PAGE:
How to Spice Up Your Blog with Interviews

Written by Caleb Wojcik

Like we talked about Tuesday, sometimes you just don’t know what to write about.

Well, there’s one surefire way to still publish epic content on a regular basis without getting burnt out.

Start running interviews on your blog.

Just look at blogs like BlogcastFM, RiseToTheTop, and Mixergy that only do interviews and have even built an entire business around it.

Besides, if you are the only person who ever writes on your site it will be refreshing for your audience to hear another person’s perspective.

In this post we’ll discuss our experience with and advice for doing interviews in all sorts of mediums (audio, video, text) as well as some tips for how to reach out to A-Listers and land an interview with them.

It is Easiest to Start With Text Interviews

The least intimidating way to start doing interviews on your blog is to just do a text interview. This is also the smallest amount of work for a number of reasons:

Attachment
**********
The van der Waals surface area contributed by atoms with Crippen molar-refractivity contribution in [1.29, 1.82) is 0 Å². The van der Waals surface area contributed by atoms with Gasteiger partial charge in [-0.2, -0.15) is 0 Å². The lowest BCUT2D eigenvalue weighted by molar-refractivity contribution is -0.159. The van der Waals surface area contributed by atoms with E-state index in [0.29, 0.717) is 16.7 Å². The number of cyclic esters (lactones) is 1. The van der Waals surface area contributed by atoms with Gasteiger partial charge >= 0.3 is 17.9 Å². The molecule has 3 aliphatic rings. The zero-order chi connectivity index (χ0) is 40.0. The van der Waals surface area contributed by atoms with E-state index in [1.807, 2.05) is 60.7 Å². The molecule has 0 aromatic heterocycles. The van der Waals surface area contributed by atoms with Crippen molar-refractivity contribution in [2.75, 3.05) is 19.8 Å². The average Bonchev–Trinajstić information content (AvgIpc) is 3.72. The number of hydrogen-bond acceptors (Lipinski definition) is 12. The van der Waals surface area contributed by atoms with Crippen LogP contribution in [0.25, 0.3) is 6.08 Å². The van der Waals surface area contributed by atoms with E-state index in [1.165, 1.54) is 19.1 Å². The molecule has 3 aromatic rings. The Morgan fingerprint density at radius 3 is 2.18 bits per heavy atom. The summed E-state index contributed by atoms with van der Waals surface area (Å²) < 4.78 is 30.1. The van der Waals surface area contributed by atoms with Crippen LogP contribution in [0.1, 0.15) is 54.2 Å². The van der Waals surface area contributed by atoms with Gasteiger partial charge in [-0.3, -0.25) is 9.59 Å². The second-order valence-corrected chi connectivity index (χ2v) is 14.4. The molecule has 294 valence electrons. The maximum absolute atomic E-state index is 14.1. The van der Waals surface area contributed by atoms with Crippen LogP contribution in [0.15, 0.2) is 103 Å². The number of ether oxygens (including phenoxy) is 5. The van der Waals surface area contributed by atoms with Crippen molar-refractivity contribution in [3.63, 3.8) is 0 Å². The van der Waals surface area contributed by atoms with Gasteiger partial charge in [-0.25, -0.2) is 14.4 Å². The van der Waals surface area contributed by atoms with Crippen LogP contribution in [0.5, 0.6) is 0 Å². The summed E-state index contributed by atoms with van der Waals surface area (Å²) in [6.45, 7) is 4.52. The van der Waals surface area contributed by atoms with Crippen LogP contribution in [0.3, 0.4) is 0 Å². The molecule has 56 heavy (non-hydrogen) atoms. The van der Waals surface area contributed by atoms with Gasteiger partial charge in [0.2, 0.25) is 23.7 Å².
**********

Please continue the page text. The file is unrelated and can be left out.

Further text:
1. You don’t have to schedule a time to talk with someone.
  2. Editing a text post takes less time and effort than an audio or video interview.
  3. You don’t have to see yourself on camera/hear yourself on a microphone.
  4. Your guests may feel more comfortable doing a text interview anyway.

When you are just starting out with interviews, text-based interviews are easiest.

To see a great format we use check out the two most popular text-based interviews on Think Traffic:

Our Experience So Far on YouTube

We’ve been doing interviews for years here on Think Traffic (in text, audio, and video forms), but we only just recently started using YouTube for hosting our video interviews. (We used Vimeo previously.)

In just the five months we’ve had video on YouTube for Think Traffic we’ve already had over 11,000 views with over 900 views per video. The results have been even stronger considering the first 5 of the 13 videos we have on the channel were just reposted interviews we had on Vimeo.

As for Expert Enough on YouTube, we have roughly 3,500 views in just 4 episodes, for an average of about 850 per show. Not bad for a website started only four months ago.

Each channel has roughly 100 subscribers as well. Which means, every time we publish a new video it automatically shows up on the home page of YouTube for them. Pretty powerful.